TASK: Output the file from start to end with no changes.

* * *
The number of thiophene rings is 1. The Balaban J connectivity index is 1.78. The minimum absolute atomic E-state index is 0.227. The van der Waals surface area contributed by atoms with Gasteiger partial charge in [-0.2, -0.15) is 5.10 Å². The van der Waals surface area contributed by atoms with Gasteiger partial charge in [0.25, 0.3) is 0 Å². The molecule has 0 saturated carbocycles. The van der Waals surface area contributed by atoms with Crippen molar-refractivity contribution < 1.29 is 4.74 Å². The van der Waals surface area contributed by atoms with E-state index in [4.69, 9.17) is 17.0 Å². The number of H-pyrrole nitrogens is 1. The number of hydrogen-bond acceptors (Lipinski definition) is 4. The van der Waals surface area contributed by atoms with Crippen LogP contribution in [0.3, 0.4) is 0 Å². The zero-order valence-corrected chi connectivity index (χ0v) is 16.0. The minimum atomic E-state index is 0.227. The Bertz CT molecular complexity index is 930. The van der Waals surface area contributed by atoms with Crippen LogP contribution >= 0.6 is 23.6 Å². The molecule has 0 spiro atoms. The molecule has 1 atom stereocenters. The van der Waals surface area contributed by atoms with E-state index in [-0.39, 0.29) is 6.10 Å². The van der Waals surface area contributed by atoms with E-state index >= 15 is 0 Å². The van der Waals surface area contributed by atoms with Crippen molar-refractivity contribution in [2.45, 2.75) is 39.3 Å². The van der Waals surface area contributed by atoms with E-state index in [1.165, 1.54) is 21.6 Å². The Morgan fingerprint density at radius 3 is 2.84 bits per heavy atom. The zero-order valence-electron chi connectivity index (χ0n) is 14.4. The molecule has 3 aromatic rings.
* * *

The number of thiophene rings is 1. The Balaban J connectivity index is 1.78. The minimum absolute atomic E-state index is 0.227. The van der Waals surface area contributed by atoms with Gasteiger partial charge in [-0.2, -0.15) is 5.10 Å². The van der Waals surface area contributed by atoms with Gasteiger partial charge in [0.25, 0.3) is 0 Å². The molecule has 0 saturated carbocycles. The van der Waals surface area contributed by atoms with Crippen molar-refractivity contribution < 1.29 is 4.74 Å². The van der Waals surface area contributed by atoms with E-state index in [4.69, 9.17) is 17.0 Å². The number of H-pyrrole nitrogens is 1. The number of hydrogen-bond acceptors (Lipinski definition) is 4. The van der Waals surface area contributed by atoms with Crippen LogP contribution in [0.3, 0.4) is 0 Å². The zero-order valence-corrected chi connectivity index (χ0v) is 16.0. The minimum atomic E-state index is 0.227. The Bertz CT molecular complexity index is 930. The van der Waals surface area contributed by atoms with Crippen LogP contribution >= 0.6 is 23.6 Å². The molecule has 0 spiro atoms. The molecule has 1 atom stereocenters. The van der Waals surface area contributed by atoms with E-state index in [-0.39, 0.29) is 6.10 Å². The van der Waals surface area contributed by atoms with E-state index >= 15 is 0 Å². The van der Waals surface area contributed by atoms with Crippen molar-refractivity contribution in [2.45, 2.75) is 39.3 Å². The van der Waals surface area contributed by atoms with E-state index in [1.165, 1.54) is 21.6 Å². The Morgan fingerprint density at radius 3 is 2.84 bits per heavy atom. The zero-order valence-electron chi connectivity index (χ0n) is 14.4. The molecule has 3 aromatic rings.